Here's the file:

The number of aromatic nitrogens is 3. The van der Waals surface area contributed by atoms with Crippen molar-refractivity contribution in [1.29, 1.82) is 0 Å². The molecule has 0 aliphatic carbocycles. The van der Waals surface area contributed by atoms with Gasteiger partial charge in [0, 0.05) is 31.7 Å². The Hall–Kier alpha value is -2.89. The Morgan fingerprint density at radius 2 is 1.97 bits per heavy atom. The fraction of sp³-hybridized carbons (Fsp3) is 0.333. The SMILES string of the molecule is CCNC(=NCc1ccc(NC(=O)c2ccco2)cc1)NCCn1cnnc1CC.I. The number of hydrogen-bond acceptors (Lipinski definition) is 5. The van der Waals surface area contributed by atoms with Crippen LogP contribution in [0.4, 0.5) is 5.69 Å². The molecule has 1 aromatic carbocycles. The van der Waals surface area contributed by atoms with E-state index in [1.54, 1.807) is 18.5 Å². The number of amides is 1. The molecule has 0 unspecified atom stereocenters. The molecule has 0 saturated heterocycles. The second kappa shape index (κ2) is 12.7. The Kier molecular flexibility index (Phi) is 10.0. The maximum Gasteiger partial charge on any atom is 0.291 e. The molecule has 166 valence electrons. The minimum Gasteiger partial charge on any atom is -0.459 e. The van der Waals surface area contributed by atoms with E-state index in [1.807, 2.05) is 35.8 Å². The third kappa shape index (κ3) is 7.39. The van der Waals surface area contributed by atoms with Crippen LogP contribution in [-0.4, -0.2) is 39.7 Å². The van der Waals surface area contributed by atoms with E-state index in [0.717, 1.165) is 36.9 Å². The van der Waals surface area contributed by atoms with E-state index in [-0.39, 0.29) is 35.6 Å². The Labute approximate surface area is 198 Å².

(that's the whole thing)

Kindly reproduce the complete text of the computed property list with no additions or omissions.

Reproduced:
The number of aromatic nitrogens is 3. The van der Waals surface area contributed by atoms with Crippen molar-refractivity contribution in [1.29, 1.82) is 0 Å². The molecule has 0 aliphatic carbocycles. The van der Waals surface area contributed by atoms with Gasteiger partial charge in [0, 0.05) is 31.7 Å². The Hall–Kier alpha value is -2.89. The Morgan fingerprint density at radius 2 is 1.97 bits per heavy atom. The fraction of sp³-hybridized carbons (Fsp3) is 0.333. The SMILES string of the molecule is CCNC(=NCc1ccc(NC(=O)c2ccco2)cc1)NCCn1cnnc1CC.I. The number of hydrogen-bond acceptors (Lipinski definition) is 5. The van der Waals surface area contributed by atoms with Crippen LogP contribution in [0.4, 0.5) is 5.69 Å². The molecule has 1 aromatic carbocycles. The van der Waals surface area contributed by atoms with E-state index in [1.54, 1.807) is 18.5 Å². The number of amides is 1. The molecule has 0 unspecified atom stereocenters. The molecule has 0 saturated heterocycles. The second kappa shape index (κ2) is 12.7. The Kier molecular flexibility index (Phi) is 10.0. The maximum Gasteiger partial charge on any atom is 0.291 e. The molecule has 166 valence electrons. The minimum Gasteiger partial charge on any atom is -0.459 e. The van der Waals surface area contributed by atoms with E-state index in [1.807, 2.05) is 35.8 Å². The third kappa shape index (κ3) is 7.39. The van der Waals surface area contributed by atoms with Crippen LogP contribution in [-0.4, -0.2) is 39.7 Å². The van der Waals surface area contributed by atoms with E-state index in [0.717, 1.165) is 36.9 Å². The van der Waals surface area contributed by atoms with E-state index in [-0.39, 0.29) is 35.6 Å². The Labute approximate surface area is 198 Å².